Do you remember when Hasan Minhaj corrected Ellen DeGeneres on the pronunciation of his name?

It was around April, and it was one of my favorite moments from this year.

Ellen says Hasan's name wrong. Hasan says "No."

Ellen says "Yes." And then he teaches her how to say his name right.

It was a great moment and sparked a great conversation.

Hasan Minhaj Uses Timothée Chalamet's Name at Starbucks

Recently, this moment was brought up again and contextualized on the Netflix show Patriot Act with Hasan Minhaj.

Hasan received a question about using the correct pronunciation of his name, and how difficult it is to switch back after years of an Americanized pronunciation.

And the response is as touching as it is funny.

From there, he explains his history with his name in the entertainment industry. At one point he used the name Sean because a host for an open mic show told him no one would be able to pronounce it.

He's slowly reclaimed his name, moving from 'Sean' to an Americanized version of 'Hasan' to finally holding people to pronouncing it correctly.

Minhaj is now standing strong on having his name pronounced right.

It's funny because his father chastised him for spending so much time on his name. Which is understandable, but it's also understandable why Hasan would push to have people say his name right.

As he explains it:

"I think that's the big difference between our generation and our parents' generation. They're always trying to survive... But I'm trying to live."
"So I'm gonna go on Ellen, the most American show ever, and make you hit all the syllables."

This move encouraged others to share their own stories about their names.

It's understandable in our society to not have an immediate grasp on a name you aren't familiar with. Despite the mixture of cultures in the U.S. there is still an insulating effect we have on foreign cultures influencing us.

However, if you refuse to make an effort to learn someone's name, you're doing more damage than you might think. It ranges from microaggression to an active erasure of someone's history.

Take the time to learn the right pronunciation. It's the simplest act of respect you can do.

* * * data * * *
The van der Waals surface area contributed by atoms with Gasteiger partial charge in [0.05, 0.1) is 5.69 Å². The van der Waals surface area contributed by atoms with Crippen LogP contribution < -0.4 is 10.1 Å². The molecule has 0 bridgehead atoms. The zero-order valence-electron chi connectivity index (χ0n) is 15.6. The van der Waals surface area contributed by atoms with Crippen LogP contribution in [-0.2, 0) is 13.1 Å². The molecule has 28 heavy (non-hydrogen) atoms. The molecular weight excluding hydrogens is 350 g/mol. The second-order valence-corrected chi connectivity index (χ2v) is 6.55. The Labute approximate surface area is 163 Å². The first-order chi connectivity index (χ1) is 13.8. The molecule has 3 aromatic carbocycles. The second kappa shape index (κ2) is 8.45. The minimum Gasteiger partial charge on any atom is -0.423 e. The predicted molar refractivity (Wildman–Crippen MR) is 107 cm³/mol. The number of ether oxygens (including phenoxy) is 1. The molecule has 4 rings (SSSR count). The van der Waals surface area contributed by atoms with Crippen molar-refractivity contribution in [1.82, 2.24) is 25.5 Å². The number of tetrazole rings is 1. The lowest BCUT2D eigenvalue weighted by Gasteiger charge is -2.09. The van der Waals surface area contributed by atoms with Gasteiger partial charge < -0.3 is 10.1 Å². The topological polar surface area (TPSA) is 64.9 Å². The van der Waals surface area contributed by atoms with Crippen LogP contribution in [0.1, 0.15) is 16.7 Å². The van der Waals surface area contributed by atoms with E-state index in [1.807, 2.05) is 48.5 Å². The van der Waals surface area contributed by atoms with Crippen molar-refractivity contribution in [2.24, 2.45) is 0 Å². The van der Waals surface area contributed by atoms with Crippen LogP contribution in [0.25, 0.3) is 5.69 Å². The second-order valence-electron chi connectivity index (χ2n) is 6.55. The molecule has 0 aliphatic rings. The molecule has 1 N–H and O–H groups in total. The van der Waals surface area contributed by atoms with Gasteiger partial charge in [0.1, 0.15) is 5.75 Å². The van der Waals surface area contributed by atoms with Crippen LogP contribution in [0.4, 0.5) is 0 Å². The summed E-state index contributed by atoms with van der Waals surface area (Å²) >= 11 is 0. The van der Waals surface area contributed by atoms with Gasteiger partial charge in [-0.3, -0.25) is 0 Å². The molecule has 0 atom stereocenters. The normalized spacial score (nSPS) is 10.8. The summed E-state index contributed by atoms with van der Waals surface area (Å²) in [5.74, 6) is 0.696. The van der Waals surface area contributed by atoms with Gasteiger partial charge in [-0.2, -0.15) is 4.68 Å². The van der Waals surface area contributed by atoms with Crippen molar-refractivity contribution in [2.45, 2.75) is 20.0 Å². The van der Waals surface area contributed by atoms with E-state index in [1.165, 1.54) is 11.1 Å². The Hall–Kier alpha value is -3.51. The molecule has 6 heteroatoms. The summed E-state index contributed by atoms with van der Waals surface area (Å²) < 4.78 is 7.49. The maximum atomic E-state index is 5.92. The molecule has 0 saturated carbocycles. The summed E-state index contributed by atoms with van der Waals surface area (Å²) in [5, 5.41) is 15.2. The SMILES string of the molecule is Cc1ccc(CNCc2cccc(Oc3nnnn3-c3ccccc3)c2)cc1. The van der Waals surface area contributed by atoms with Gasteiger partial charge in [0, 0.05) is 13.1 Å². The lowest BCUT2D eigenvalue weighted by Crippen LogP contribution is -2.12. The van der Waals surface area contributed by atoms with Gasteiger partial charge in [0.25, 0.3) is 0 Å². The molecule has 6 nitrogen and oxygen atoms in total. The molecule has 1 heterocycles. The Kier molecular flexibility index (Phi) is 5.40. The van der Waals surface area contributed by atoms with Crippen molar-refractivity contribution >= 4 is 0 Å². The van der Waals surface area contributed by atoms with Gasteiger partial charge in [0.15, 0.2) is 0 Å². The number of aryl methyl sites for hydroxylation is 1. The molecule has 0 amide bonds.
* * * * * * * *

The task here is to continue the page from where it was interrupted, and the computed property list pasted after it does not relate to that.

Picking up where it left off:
Hasan Minhaj's album Homecoming King is available here.

Image by Mary Pahlke from Pixabay

There are few things more satisfying than a crisp $20 bill. Well, maybe a crisp $100 bill.

But twenty big ones can get you pretty far nonetheless.

Whether it's tucked firmly in a birthday card, passing from hand to hand after a knee-jerk sports bet, or going toward a useful tool, the old twenty dollar bill has been used for countless purposes.

Keep reading... Show less
Image by Jan Vašek from Pixabay

I realize that school safety has been severely compromised and has been under dire scrutiny over the past decade and of course, it should be. And when I was a student, my safety was one of my greatest priorities but, some implemented rules under the guise of "safety" were and are... just plain ludicrous. Like who thinks up some of these ideas?

Redditor u/Animeking1108 wanted to discuss how the education system has ideas that sometimes are just more a pain in the butt than a daily enhancement... What was the dumbest rule your school enforced?
Keep reading... Show less
Image by Angelo Esslinger from Pixabay

One of the golden rules of life? Doctors are merely human. They don't know everything and they make mistakes. That is why you always want to get another opinion. Things are constantly missed. That doesn't mean docs don't know what they're doing, they just aren't infallible. So make sure to ask questions, lots of them.

Redditor u/Gorgon_the_Dragon wanted to hear from doctors about why it is imperative we always get second and maybe third opinions by asking... Doctors of Reddit, what was the worse thing you've seen for a patient that another Doctor overlooked?
Keep reading... Show less
Image by nonbirinonko from Pixabay

When we think about learning history, our first thought is usually sitting in our high school history class (or AP World History class if you're a nerd like me) being bored out of our minds. Unless again, you're a huge freaking nerd like me. But I think we all have the memory of the moment where we realized learning about history was kinda cool. And they usually start from one weird fact.

Here are a few examples of turning points in learning about history, straight from the keyboards of the people at AskReddit.

U/Tynoa2 asked: What's your favourite historical fact?

Keep reading... Show less